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Around that time, the state Democratic Party chairman, Dan Parker -- a close Bayh ally, it should be noted -- told us d'Ippolito wasn't even close to having enough signatures to qualify. By his count, she had 22 signatures filed statewide, out of the 4,500 the law requires.
Just now, after the noon filing deadline passed, Eric checked in with the clerk in Marion County -- the largest county in the state, where Indianapolis is located, which contains an entire congressional district. Indiana's qualifying law, like many state's, is byzantine. One requirement is that you have to have at least 500 signatures from each congressional district. The clerk tells us that d'Ippolito has filed a total of two signatures from residents of the congressional district wholly within Marion County.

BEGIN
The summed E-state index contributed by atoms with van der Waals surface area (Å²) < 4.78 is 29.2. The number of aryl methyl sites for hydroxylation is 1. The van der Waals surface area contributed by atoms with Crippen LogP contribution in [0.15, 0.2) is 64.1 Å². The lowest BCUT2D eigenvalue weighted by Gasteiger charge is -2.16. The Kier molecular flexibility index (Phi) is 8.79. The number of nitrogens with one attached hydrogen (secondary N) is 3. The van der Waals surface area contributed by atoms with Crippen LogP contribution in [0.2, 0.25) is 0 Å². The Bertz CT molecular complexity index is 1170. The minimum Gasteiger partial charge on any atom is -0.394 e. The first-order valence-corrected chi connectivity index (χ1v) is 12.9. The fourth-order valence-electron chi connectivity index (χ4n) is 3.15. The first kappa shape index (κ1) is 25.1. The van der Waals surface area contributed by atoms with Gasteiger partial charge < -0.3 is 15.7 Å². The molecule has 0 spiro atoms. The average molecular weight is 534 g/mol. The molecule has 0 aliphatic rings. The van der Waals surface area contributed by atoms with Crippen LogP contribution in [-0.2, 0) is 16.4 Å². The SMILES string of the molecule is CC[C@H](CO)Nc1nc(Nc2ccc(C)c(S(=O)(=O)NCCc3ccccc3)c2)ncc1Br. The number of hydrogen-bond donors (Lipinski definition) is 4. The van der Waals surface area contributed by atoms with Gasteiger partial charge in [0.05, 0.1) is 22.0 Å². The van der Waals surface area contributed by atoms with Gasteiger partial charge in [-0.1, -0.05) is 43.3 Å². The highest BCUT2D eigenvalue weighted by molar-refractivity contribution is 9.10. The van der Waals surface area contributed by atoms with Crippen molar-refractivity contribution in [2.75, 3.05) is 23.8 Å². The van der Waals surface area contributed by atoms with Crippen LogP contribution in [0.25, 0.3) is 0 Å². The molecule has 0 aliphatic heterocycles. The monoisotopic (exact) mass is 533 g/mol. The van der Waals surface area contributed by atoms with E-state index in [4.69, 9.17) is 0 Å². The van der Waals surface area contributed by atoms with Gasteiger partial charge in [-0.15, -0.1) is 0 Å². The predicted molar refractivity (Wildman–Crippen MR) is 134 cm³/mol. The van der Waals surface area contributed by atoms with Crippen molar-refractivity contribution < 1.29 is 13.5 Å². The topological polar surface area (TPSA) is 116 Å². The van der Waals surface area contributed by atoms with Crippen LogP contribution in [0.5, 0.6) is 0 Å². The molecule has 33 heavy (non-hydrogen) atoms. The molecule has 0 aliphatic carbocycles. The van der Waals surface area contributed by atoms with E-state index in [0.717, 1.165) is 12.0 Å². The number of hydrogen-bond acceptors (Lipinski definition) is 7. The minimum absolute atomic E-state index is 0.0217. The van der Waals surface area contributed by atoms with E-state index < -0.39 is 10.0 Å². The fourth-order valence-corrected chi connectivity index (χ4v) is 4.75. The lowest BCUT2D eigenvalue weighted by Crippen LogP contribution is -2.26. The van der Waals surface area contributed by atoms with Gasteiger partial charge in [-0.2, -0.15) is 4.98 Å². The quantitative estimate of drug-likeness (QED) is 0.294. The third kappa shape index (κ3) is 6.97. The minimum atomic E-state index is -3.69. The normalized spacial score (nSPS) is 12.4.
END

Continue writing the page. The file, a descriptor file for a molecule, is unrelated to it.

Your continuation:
That would seem to end the d'Ippolito boomlet -- fueled partly by conservatives looking to cause trouble for Democrats -- before it even began, but we're still confirming the particulars.
But we're not out of the woods yet when it comes to obscure election rules because now the selection of a Democratic nominee is in the hands of state party officials.